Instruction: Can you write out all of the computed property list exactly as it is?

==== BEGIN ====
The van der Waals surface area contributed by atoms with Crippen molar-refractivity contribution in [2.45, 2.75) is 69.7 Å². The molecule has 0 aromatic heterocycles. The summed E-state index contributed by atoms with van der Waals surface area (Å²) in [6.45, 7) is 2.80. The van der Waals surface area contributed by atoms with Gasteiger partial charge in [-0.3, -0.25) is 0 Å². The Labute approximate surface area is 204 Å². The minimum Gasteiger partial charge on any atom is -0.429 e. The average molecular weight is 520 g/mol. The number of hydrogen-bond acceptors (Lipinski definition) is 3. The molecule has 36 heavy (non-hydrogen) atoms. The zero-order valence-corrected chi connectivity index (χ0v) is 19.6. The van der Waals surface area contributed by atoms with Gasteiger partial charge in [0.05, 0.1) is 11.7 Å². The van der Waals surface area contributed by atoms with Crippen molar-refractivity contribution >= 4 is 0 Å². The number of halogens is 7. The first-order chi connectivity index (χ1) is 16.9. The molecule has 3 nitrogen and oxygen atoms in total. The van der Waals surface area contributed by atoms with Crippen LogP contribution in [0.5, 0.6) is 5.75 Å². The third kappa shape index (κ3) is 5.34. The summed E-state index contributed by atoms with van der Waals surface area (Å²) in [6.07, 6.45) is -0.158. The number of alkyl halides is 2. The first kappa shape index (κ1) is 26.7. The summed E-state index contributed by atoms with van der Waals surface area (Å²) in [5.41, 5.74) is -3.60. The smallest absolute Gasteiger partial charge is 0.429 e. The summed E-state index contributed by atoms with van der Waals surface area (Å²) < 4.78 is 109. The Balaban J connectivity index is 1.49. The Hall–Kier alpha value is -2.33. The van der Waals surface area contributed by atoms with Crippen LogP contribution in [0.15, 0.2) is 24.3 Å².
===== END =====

The van der Waals surface area contributed by atoms with Crippen molar-refractivity contribution in [2.45, 2.75) is 69.7 Å². The molecule has 0 aromatic heterocycles. The summed E-state index contributed by atoms with van der Waals surface area (Å²) in [6.45, 7) is 2.80. The van der Waals surface area contributed by atoms with Gasteiger partial charge in [-0.3, -0.25) is 0 Å². The Labute approximate surface area is 204 Å². The minimum Gasteiger partial charge on any atom is -0.429 e. The average molecular weight is 520 g/mol. The number of hydrogen-bond acceptors (Lipinski definition) is 3. The molecule has 36 heavy (non-hydrogen) atoms. The zero-order valence-corrected chi connectivity index (χ0v) is 19.6. The van der Waals surface area contributed by atoms with Gasteiger partial charge in [0.05, 0.1) is 11.7 Å². The van der Waals surface area contributed by atoms with Crippen molar-refractivity contribution >= 4 is 0 Å². The number of halogens is 7. The first-order chi connectivity index (χ1) is 16.9. The molecule has 3 nitrogen and oxygen atoms in total. The van der Waals surface area contributed by atoms with Crippen LogP contribution in [0.5, 0.6) is 5.75 Å². The third kappa shape index (κ3) is 5.34. The summed E-state index contributed by atoms with van der Waals surface area (Å²) in [6.07, 6.45) is -0.158. The number of alkyl halides is 2. The first kappa shape index (κ1) is 26.7. The summed E-state index contributed by atoms with van der Waals surface area (Å²) in [5.41, 5.74) is -3.60. The smallest absolute Gasteiger partial charge is 0.429 e. The summed E-state index contributed by atoms with van der Waals surface area (Å²) < 4.78 is 109. The Balaban J connectivity index is 1.49. The Hall–Kier alpha value is -2.33. The van der Waals surface area contributed by atoms with Crippen LogP contribution in [0.15, 0.2) is 24.3 Å².